Wednesday, August 8, 2012

Horton Halfpott

I really enjoy Tom Angleberger's Origami Yoda books (reviews here and here). That being the case, he is now an author whose books I'm on the lookout for. I was fairly excited when my library attained copies of Horton Halfpott or The Fiendish Mystery of Smugwick Manor or The Loosenin og M'Lady Luttertuck's Corset. It is written by Tom Angleberger and involves life at an English manor house.

Synopsis (from book's first page):
There are so many exciting things in this book-a Stolen Diamond, snooping stable boys, a famous detective, the disappearance of a Valuable Wig, love, pickle eclairs, unbridled Evil, and the Black Deeds of the Shipless Pirates-that it really does seem a shame to begin with ladies underwear. 
But the underwear, you see, is the reason that all those Unprecedented Marvels happened-with the possible exception of the pickle eclairs.

And yes, the book is about all those things, but most importantly it is about a boy named Horton Halfpott.  Horton is a downtrodden servant. His family was once more affluent, but they have been brought low by his father's illness. So he is a kitchen boy. A good, upright, honorable and true kitchen boy who develops an affection for a girl beyond his means he knows he can never have. He is positively Dickensian. In fact, this book reads as a Dickens novel might if it were written by...well, Tom Angleberger. (Whose head, I'm convinced, would be a most fascinating one to peek into.)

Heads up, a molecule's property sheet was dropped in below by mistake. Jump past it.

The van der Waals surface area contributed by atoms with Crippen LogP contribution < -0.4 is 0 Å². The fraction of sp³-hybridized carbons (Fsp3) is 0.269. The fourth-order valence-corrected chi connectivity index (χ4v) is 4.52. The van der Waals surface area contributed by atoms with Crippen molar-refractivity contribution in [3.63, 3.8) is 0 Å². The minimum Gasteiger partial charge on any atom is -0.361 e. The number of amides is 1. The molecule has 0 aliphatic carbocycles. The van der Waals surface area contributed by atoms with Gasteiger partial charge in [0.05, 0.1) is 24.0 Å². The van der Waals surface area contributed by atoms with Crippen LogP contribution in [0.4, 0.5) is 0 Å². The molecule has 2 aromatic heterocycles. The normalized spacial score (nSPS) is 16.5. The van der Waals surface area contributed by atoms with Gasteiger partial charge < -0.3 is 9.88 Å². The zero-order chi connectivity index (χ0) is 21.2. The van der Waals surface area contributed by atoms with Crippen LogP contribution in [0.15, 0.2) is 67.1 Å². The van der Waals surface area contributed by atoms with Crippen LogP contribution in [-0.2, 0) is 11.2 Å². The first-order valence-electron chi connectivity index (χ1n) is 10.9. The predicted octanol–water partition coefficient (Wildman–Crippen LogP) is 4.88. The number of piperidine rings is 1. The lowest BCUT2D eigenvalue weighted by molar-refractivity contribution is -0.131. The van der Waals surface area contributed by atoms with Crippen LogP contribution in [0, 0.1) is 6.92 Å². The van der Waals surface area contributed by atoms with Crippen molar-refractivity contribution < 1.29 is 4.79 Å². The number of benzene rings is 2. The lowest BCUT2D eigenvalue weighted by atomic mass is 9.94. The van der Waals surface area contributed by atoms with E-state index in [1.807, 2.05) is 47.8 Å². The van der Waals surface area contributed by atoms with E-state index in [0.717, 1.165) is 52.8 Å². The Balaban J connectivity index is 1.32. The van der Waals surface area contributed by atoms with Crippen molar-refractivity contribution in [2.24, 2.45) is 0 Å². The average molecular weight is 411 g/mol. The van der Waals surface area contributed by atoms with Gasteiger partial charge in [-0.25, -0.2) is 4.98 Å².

The story has one of those plots that pops around a lot showing what several people are up to all at once, not leaving room for much character development. There is quite a bit of the zany and ridiculous.  It mostly works because of Angleberger's talent for wording delightful sentences and because it's so understatedly satirical. That is going go go way over the heads of the target audience, who will most likely enjoy it for it's aforementioned zaniness. There is plenty of hijinks and action to keep readers, even ones who would never deign to pick up a book set at an English manor house under normal circumstances, interested.

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